Peek system studies and trials for school and community programmes

Smartphone-based screening for visual impairment in Kenyan school children

The Lancet Global Health

Childhood visual impairment is a major public health concern that requires effective screening and early intervention. We investigated the effectiveness of Peek school eye health, a smartphone-based sight test and referral system versus standard care.

The Lancet Global Health VOLUME 6, ISSUE 8, PE924-E932, AUGUST 01, 2018

Prevalence and causes of visual impairment among schoolchildren in Mekelle, Ethiopia

Cogent Medicine

The aim of this study was to estimate the prevalence and causes of visual impairment (VI), among primary school children in Mekelle, Ethiopia and the feasibility of teachers conducting vision screening in school using a smart phone application: Peek Acuity.

Cogent Medicine, 5:1, 1-9, DOI: 10.1080/2331205X.2018.1554832


Spectacle Compliance and Its Determinants in a School Vision Screening Pilot in Botswana

Ophthalmic Epidemiology

“The effectiveness of school eye health programmes relies on many factors, including compliance with spectacle wear. The objectives of this study were to determine spectacle compliance in a school vision screening pilot programme in Botswana, and investigate factors predictive of compliance.”

Ophthalmic Epidemiology, DOI: 10.1080/09286586.2018.1523441


Study protocol: Effectiveness of a novel mobile health education intervention (Peek)


“The hypothesis is that higher proportion of children with uncorrected refractive errors in schools allocated to the Peek educational package will wear their spectacles 3–4 months after they are dispensed, and a higher proportion of children identified with other eye conditions will access services, compared with schools receiving standard school screening…”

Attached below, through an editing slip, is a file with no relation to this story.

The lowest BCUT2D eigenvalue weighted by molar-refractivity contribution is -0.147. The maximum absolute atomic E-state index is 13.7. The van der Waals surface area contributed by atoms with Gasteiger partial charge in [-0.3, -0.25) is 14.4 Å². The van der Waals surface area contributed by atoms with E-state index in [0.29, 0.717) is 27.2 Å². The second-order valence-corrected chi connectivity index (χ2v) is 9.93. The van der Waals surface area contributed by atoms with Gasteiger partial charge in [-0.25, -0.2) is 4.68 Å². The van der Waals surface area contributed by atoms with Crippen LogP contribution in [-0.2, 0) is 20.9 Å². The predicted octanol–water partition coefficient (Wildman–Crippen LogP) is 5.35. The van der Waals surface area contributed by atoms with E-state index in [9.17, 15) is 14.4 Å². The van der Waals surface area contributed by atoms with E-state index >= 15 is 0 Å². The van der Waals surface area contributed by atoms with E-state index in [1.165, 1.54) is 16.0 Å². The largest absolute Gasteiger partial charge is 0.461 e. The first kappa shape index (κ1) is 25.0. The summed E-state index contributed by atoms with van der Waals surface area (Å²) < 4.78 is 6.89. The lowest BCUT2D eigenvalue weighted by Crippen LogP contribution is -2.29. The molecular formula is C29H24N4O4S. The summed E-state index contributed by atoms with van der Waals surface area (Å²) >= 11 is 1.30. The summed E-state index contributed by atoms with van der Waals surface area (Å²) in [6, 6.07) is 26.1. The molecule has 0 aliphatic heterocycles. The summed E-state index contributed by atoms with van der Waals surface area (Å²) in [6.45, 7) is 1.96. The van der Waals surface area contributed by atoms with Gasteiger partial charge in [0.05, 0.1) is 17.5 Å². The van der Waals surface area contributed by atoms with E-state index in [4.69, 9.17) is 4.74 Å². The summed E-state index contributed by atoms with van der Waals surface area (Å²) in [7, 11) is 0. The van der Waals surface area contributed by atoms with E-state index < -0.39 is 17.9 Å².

Trials 2017 18:168

From research to scaling-up programs: case study of Peek school eye health program in Trans-Nzoia…

Journal of Ophthalmology of Eastern Central and Southern Africa

“There are barriers to accessing eye health services by children especially in Low and Middle Income Countries (LMIC), where the prevalence of visual impairment is highest. We report the process of scaling up the Peek school screening program that was initially tested in a randomized clinical trial in Trans-Nzoia county, Kenya…”

TheJournal of Ophthalmology of Eastern, Central and Southern Africa, 24(1) (July 2020)

Peek Community Eye Health – mHealth system to increase access and efficiency of eye health services

BMC Trials

“We aim to evaluate a M-health system (Peek CEH) geared towards reducing avoidable blindness through early identification and improved adherence to referral for those with eye problems and reducing demand at secondary care for conditions that can be managed effectively at primary care level.”

BMC Trials volume 20, Article number: 502 (2019)


Implementing a School Vision Screening Program in Botswana Using Smartphone Technology

Telemedicine and e-Health

“Child eye health is a significant public health issue in low- and middle-income countries, such as Botswana, and the need for eye care requires a well-integrated and innovative approach. Traditional vision screening tools are costly, difficult to transport, and reliant on highly trained eye care professionals. Novel smartphone-based vision screening technologies, however, are low cost, portable, and easily operated by trained novice users. Peek Vision is a mobile health (m-Health) organization that creates smartphone applications that screen for visual acuity, generate referrals to eye care professionals, and send phone notifications to those being screened.”

Telemedicine and e-Health


Rapid Assessment of Avoidable Blindness: looking back, looking forward

British Journal of Ophthalmology

“The Rapid Assessment of Avoidable Blindness, or RAAB, is a relatively simple and low-cost survey methodology to provide data on the prevalence and causes of visual loss. The aim of this article is to reflect on the achievements and challenges of RAAB, and to describe the future developments that are needed to ensure that it remains a relevant and widely used tool. To date, at least 331 RAABs have been undertaken in 79 countries, and these surveys provide an important source of information on visual loss at both the local and global level…”

British Journal of Ophthalmology